I need to tell you a secret, and while I know you will be shocked, I hope you will not be disappointed in me.
I was not a Broadway baby.
Yes, I started performing locally when I was 7-years-old, and I basically grew up onstage. But I wasn’t that kid who poured over Broadway legends and lore. I knew and studied all the shows I had done, and I had seen a handful of touring company productions and actual Broadway productions (like Blood Brothers starring Adrian Zmed….you know, Johnny from Grease 2). Movie musicals like Annie and Wizard of Oz and both Greases played on a loop in our house (Grease 2 more frequently, though, because my brother planned to marry Stephanie Zinone). But I wasn’t that girl who was obsessed with Bernadette Peters and Patti LuPone and Liza Minnelli and…..I don’t know…..who else were they obsessed with? I knew those girls. I was not that girl. (In perhaps a cruel twist of fate, the first Broadway show I ever saw was Goodbye Girl starring Bernadette Peters, and I was mildly excited because it was the lady from The Jerk.)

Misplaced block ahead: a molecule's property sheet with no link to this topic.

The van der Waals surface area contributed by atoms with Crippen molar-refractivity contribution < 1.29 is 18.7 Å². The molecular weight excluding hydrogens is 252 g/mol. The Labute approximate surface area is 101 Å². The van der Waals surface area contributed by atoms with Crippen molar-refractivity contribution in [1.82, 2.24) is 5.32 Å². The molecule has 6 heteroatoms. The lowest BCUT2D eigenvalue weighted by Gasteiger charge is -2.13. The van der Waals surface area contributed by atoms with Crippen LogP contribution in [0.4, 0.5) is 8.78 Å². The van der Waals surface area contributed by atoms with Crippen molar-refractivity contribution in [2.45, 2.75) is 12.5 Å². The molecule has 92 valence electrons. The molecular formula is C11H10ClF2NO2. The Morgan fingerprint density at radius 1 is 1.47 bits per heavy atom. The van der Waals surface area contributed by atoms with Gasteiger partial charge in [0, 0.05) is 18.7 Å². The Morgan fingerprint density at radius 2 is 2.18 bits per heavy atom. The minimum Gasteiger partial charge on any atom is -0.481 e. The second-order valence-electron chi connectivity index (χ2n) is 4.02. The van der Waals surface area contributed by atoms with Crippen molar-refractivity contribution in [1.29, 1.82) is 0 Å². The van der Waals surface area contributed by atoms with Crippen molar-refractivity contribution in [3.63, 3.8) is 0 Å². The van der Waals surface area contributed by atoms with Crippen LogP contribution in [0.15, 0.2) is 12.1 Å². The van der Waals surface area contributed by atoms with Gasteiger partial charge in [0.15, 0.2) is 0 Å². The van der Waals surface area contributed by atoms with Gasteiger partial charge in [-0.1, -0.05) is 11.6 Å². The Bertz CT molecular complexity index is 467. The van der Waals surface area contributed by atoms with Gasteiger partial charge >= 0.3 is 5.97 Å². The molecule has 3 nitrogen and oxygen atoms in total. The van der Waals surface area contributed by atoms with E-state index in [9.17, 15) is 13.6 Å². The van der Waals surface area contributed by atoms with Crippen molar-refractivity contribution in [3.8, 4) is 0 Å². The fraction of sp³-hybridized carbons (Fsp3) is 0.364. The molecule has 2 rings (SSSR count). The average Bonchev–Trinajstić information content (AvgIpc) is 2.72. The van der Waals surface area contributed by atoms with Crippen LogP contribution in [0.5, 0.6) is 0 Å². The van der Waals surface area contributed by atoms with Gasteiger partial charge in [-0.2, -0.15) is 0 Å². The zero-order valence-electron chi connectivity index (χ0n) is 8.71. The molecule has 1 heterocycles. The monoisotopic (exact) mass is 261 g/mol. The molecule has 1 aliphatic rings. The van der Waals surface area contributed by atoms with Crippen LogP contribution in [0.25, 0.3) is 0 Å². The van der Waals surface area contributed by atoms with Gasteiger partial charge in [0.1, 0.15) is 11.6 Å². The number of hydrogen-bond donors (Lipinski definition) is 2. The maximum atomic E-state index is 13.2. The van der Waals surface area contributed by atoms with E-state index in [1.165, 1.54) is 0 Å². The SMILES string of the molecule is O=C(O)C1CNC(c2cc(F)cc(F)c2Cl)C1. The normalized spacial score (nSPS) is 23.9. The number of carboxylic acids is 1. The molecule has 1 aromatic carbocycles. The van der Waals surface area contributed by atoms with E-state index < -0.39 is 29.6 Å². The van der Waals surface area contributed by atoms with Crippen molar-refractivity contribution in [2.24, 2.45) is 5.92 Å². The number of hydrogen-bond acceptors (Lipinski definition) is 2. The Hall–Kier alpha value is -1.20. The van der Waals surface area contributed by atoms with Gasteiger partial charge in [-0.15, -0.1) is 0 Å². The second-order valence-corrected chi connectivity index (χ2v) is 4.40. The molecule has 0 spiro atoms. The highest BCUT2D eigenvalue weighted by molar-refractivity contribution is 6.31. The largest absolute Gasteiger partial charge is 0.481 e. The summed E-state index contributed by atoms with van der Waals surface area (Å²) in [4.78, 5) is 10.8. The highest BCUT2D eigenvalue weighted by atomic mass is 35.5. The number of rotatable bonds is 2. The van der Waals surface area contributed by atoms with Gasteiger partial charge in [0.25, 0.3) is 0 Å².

So, I didn’t really start accumulating my Broadway trivia until I moved east at 18. I saw the shows, I studied the soundtracks, I took early morning trains to New York City for auditions, and I had Backstage delivered to my dorm every week, because internet wasn’t a thing yet. And before you get too excited about my wealth of Broadway knowledge, you should know that it stops at 2005 when I left New York, but I carved out exceptions for obvious gems like Legally Blonde, Spring Awakening, American Idiot, and, duh, Xanadu. (You thought I was going to say Hamilton, right? The only thing I know about Hamilton is that love is love is love is love. But did you guys SEE Xanadu? Come on. Amazing. Kerry Butler, Cheyenne Jackson, Mary Testa, Jackie freaking Hoffman in arguably her finest work. At least get the soundtrack or something.)